Reaction formation is a term used in psychology to describe a defense mechanism people may use to reject how, unconsciously, they or their ‘ego’ really feel. Instead, someone behaves in a way that is exactly the opposite — and often at the extreme in an amplified or exaggerated way.
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Defense mechanisms in themselves are not necessarily a bad thing. Many people use defense mechanisms unconsciously as coping strategies from time to time, particularly as a means of addressing anxiety or if they feel threatened. Defense mechanisms are often an unconscious way to protect and buy time to deal with a situation in a healthy way — but they can affect a person’s wellbeing, and other people around them, particularly if left unchecked.
The concept of reaction formation was originally developed by Sigmund Freud in the early 1900s with regard to sexuality. Other social scientists have further expanded on the theory since then within different contexts. In definitions, the Freudian concept of ‘ego’ is often referenced as the part of the self that that constructs the defense. The American Heritage Science Dictionary defines reaction formation as “A defense mechanism by which an objectionable impulse is expressed in an opposite or contrasting attitude or behavior.” (Retrieved April 5, 2018).
What this means is the person not only acts in the direct opposite way to their feelings, impulses, or desires, but they may overcompensate in order to convince themselves, and others, that they are not who, or what, they feel compelled to reject. It is more than a ‘fake it until you make it’ internal drive. The original impulse or feeling of the ego isn’t replaced but is instead only covered over by engaging in the opposite attitudes and behavior.
Social and cultural influences can play a large part in the use of reaction formation as a coping mechanism. An individual who may not have the same shared values expected of their immediate or wider family, community or society may unconsciously reject their own feelings in order to continue to feel like they belong or risk rejection. Equally, if an individual’s true feelings are morally or legally unacceptable within society the person’s drive to deny these and overcorrection may occur.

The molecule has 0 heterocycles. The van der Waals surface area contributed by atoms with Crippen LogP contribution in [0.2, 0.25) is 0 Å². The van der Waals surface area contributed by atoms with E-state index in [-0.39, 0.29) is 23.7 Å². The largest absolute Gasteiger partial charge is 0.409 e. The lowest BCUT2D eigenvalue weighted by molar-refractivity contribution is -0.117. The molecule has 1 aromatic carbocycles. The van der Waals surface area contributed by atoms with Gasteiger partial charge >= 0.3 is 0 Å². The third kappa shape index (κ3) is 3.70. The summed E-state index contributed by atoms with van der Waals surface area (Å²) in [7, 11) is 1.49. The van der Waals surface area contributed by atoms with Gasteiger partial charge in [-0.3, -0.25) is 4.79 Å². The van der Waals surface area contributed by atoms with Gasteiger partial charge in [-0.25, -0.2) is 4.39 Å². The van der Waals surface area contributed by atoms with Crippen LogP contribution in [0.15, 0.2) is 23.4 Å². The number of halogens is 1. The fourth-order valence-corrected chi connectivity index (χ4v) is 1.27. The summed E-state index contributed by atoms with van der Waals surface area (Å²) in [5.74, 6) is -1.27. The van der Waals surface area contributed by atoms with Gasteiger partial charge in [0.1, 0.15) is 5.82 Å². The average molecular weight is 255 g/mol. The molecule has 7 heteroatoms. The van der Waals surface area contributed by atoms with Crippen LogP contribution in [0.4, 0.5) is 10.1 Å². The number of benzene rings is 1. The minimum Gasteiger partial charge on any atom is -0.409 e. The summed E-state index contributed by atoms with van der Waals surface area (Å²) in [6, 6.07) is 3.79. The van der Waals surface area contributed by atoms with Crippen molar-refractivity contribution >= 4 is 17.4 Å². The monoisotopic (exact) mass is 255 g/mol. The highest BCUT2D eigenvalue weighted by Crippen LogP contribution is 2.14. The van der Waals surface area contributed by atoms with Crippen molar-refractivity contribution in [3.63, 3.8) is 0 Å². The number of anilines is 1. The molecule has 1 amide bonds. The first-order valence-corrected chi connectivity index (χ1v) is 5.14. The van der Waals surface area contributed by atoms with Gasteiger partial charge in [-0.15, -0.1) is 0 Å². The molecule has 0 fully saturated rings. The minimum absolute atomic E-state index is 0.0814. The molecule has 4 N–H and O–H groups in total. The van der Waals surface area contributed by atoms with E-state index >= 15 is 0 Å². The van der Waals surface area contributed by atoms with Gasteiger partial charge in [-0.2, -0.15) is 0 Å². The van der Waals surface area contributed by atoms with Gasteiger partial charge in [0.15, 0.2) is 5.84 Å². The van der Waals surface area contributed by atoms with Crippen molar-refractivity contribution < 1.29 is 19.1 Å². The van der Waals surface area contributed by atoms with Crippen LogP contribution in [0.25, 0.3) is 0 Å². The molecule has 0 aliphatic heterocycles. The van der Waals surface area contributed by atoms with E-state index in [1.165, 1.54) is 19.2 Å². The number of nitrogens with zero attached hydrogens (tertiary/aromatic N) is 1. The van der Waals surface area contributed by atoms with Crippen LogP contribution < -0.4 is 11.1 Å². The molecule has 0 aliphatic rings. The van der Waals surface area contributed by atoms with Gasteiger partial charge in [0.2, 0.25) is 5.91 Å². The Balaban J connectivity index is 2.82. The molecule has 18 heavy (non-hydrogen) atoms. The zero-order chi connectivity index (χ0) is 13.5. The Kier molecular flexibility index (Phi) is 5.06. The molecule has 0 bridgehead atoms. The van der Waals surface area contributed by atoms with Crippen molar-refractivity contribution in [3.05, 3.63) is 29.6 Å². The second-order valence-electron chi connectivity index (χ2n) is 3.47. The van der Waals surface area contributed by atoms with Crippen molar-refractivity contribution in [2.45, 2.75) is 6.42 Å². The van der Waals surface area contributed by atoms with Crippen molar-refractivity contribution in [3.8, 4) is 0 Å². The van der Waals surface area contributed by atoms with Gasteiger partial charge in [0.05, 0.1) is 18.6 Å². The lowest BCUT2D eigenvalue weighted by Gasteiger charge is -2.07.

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Reaction formation is often characterized by polarized thinking or pairs of opposites. Something is either this or that, whether it is good or bad, black or white, love or hate, right or wrong – finding middle ground or a happy medium is not part of the equation. It is usually behavior or attitudes seen or perceived as “bad” that is reacted to. The result is overboard behavior and attitudes that are perceived as “good” so the person feels protected any risk of seeming to be outside the norm.
This type of behavior is usually compulsive – it is difficult for a person to control. The intrinsic need of the ego to protect itself and prevent others from seeing and experiencing what they are really feeling comes from a place of self-preservation rather than one of dishonesty. The reaction formation behavior can become obsessive, with the individual becoming argumentative and defensive if challenged or questioned.
Reaction formation as a defense mechanism is an unconscious reaction as opposed to a conscious response. An impulsive reaction can be hard to control as compared to a measured and considered response at the best of times. There are many factors at play — a person’s identity or their sense of self, their feelings of acceptance within their community and their overall self-esteem.
Some examples of situations where reaction formation may manifest as an ego-defense mechanism include the following:
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There are many types of types of ego-defenses people commonly use to distance themselves from perceived harm and keep safe. Some of these are:
All ego-defense mechanisms can play a role in protecting a person from what they may feel is overwhelming. However, they may not be effective and can become habitual ways of managing stress that may not be the most beneficial in the long term.
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Reaction formation is one of the more complex defense mechanisms. A clinician or mental health professional will take into consideration whether a person’s attitudes and behavior are blatant, overly exaggerated, inflexible, compulsive and hard for them to control. Whether a person tends to view life in strictly delineated or binary way can also be a factor in whether they are masking their true feelings. Reaction formation is a defensive mechanism to cope with feelings, impulses, and desires — the key may be to find a way to understand self-acceptance and/or how to meet in the middle.
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